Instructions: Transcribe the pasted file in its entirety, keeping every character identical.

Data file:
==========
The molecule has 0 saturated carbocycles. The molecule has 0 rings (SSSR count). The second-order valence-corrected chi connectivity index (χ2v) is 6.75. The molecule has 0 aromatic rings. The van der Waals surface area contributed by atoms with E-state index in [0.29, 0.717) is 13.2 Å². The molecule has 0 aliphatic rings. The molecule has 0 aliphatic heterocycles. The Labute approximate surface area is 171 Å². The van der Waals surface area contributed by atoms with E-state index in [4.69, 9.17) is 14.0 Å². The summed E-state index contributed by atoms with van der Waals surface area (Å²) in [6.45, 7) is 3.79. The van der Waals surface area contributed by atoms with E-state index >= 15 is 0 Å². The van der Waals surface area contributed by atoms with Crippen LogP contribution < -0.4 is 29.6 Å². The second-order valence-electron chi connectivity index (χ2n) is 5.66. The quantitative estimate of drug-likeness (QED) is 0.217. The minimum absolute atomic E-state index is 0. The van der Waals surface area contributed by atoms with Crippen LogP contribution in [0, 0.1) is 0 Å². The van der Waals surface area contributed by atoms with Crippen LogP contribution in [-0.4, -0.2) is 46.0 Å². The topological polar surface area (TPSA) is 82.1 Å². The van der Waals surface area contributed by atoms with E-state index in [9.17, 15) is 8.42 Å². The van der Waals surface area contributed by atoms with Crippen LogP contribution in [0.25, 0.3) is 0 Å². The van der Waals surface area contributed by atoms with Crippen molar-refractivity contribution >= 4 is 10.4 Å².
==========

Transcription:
The molecule has 0 saturated carbocycles. The molecule has 0 rings (SSSR count). The second-order valence-corrected chi connectivity index (χ2v) is 6.75. The molecule has 0 aromatic rings. The van der Waals surface area contributed by atoms with E-state index in [0.29, 0.717) is 13.2 Å². The molecule has 0 aliphatic rings. The molecule has 0 aliphatic heterocycles. The Labute approximate surface area is 171 Å². The van der Waals surface area contributed by atoms with E-state index in [4.69, 9.17) is 14.0 Å². The summed E-state index contributed by atoms with van der Waals surface area (Å²) in [6.45, 7) is 3.79. The van der Waals surface area contributed by atoms with E-state index >= 15 is 0 Å². The van der Waals surface area contributed by atoms with Crippen LogP contribution < -0.4 is 29.6 Å². The second-order valence-electron chi connectivity index (χ2n) is 5.66. The quantitative estimate of drug-likeness (QED) is 0.217. The minimum absolute atomic E-state index is 0. The van der Waals surface area contributed by atoms with Crippen LogP contribution in [0, 0.1) is 0 Å². The van der Waals surface area contributed by atoms with Crippen LogP contribution in [-0.4, -0.2) is 46.0 Å². The topological polar surface area (TPSA) is 82.1 Å². The van der Waals surface area contributed by atoms with E-state index in [9.17, 15) is 8.42 Å². The van der Waals surface area contributed by atoms with Crippen LogP contribution in [0.25, 0.3) is 0 Å². The van der Waals surface area contributed by atoms with Crippen molar-refractivity contribution >= 4 is 10.4 Å².